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1998 Mercedes ML320

The 1998 Car of the Year, as selected by the Automobile

Journalists Association of Canada (AJAC), is a truck the

Mercedes Benz ML320 sport utility vehicle.

The M-Class won out over 48 other new cars and light trucks.

The nominees underwent an exhaustive evaluation and voting

procedure by nearly 50 automotive journalists from coast to

coast at a four-day Test Fest at Shannonville Motorsport Park,

east of Belleville, in late October.

Jo Anne Caza, marketing manager for Mercedes Benz Canada, said

winning "the overall award is a real surprise for us.

"We're overwhelmed!"

AJAC president Harry Pegg, automotive writer for the Calgary

Sun, in presenting Caza with the trophy, said:

"The ML320 represents a significant change of direction for

Mercedes Benz in that it puts them in a segment in which they

have never competed before."

They're obviously competing well: The M-Class is effectively

sold out through the middle of next year.

The truck, built exclusively in Tuscaloosa, Ala., also won the

Best New Sport Utility category. By AJAC rules, only category

winners are eligible for the overall title.

The other 1998 class winners:

Best New Family Sedan: Volkswagen Passat.

Best New Luxury Sedan: Audi A6.

Best New Luxury Coupe: Mercedes CLK320.

Best New Sports Sedan: Audi A4 1.8T.

Best New Sports Coupe: Acura Integra Type R.

Best New Sports Car: Porsche Boxster.

Best New Wagon: Volvo V70.

Best New Van: Toyota Sienna.

Best New Pickup: Mazda BSeries.

The other finalists in the Best New Sport Utility class were

the Dodge Durango and Subaru Forester, with Honda CRV, Isuzu

Rodeo and Lincoln Navigator rounding out the field.

It's the second time in three years that a light truck has

been chosen as Best New Car, reflecting the increasing

popularity and competitiveness of the market's truck segment.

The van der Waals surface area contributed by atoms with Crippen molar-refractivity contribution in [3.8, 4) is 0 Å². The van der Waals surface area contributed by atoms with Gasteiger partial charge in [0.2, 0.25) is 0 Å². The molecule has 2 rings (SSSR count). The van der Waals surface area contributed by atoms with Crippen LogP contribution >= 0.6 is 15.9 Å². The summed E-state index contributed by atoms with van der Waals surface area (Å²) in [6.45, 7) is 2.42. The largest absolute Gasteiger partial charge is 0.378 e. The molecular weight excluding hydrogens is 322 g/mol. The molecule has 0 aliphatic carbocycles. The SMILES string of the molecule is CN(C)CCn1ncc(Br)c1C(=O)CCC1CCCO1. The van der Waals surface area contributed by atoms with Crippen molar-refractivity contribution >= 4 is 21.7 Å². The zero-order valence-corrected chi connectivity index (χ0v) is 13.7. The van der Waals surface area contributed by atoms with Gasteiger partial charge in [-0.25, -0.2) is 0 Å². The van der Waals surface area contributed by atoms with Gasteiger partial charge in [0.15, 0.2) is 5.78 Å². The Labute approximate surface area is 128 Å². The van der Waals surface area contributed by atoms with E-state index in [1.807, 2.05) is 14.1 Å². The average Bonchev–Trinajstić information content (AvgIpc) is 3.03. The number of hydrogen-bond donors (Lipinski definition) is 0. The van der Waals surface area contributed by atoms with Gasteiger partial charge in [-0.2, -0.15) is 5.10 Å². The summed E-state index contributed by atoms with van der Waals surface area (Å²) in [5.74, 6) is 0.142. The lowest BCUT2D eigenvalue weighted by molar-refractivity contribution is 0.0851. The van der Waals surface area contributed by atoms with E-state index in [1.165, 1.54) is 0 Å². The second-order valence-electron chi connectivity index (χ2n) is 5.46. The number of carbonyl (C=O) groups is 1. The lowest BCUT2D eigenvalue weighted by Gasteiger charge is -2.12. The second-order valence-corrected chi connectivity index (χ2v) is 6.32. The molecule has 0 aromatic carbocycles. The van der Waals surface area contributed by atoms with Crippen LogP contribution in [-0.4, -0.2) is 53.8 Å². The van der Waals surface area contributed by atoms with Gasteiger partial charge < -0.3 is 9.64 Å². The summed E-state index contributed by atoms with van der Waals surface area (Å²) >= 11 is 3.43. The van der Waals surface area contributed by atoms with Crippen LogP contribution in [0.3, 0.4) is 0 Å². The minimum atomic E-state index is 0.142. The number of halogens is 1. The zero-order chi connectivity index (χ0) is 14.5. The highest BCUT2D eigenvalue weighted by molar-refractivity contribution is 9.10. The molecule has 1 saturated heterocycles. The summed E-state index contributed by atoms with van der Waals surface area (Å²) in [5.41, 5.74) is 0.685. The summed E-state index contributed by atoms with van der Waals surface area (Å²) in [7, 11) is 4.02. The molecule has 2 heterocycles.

AJAC's overall winner for 1996 was the Dodge Caravan/Plymouth

Voyager minivan. The BMW M3 sports coupe won last year.

It was Deutschland uber just about Alles in the AJAC contest

this year. Runners-up for Car of the Year honours were the

Porsche Boxster and Audi A6.

The sports car finalists competing against the Boxster were

the Chevrolet Corvette and Mercedes SLK230. The other

contenders: Acura NSXT, BMW Z3 2.8 and Plymouth Prowler.

Family sedan finalists defeated by the Passat were the Honda

Accord and Nissan Altima, followed by the Chevrolet Malibu,

Chrysler Intrepid, Ford Contour/Mercury Mystique, Mazda 626 and

Toyota Corolla.

This was perhaps the strongest field in the competition.

Mercedes needed a light truck to haul away all its trophies.

Its CLK320 (which I test in Wheels today) out-pointed the BMW

325is and Volvo C70 to take the luxury coupe title.

Audi was also a double category winner. The pretty A6 captured

the luxury sedan race over finalists Lincoln Continental and

Volvo S70, plus Buick Regal and Lincoln Town Car.

As the top sports sedan, the equally pretty A4 1.8T edged out

the Ford Contour SVT and Lexus's mighty GS 400, with the Benz

C280 Sport and Oldsmobile Intrigue figuring close in the

counting.

Acura's Integra Type R didn't have to worry about German

competition, winning sports coupe laurels over its Japanese

countrymate, the Subaru Impreza 2.5 RS. The Ford Escort ZX2 and

Honda Accord coupe completed the field.

The only category containing a German car that wasn't won by a

German car was Best New Wagon. The Volvo V70 got the nod over

the Mercedes E320, with Suzuki's Esteem and Volvo's Cross

Country AWD also competing.

The Volvo V70 was the only Canadian-built car to claim a

prize; the vast majority of V70s sold in Canada are assembled in

Halifax.

Besides the Benz MClass, American plants also were

responsible for the two other light-truck category winners.

Toyota's Sienna van, built in Georgetown, Ky., overcame the

revamped Ford Windstar and the new-to-Canada Oldsmobile

Silhouette.

And the Michigan-native Mazda B Series compact pickup edged

out its corporate cousin, the Ford Ranger, and the

Tennessee-made Nissan Frontier.

Two new prizes were inaugurated by AJAC this year:

Best New Design Award — won by the Porsche Boxster. Runners-up

were the Chrysler Intrepid and Plymouth Prowler.

Nominees in all classes were eligible, and all AJAC members

could vote.

Best New Technology Award — won by Goodyear's Extended

Mobility Technology ("runflat") tires.

Runners-up were BMW's sideimpact, head restraint system and

General Motors' OnStar satellite/cellular communications system.

This prize was judged by AJAC members with particular

expertise in automotive engineering or technology.

Goodyear runflats are standard equipment on the 1998 Corvette

and will come to the aftermarket early in the new year.

Public relations consultant Doug Mepham, a longtime observer

of the Canadian automotive scene, said he could not remember

when the AJAC awards had been so competitive. "You look at the

complete entry list and realize there were no losers at all."

For full details on this year's Car of the Year testing and

impressions of vehicles in each category, see Wheels, Nov. 5,

1997.

Freelance journalist Jim Kenzie is Wheels' chief automotive

reviewer.

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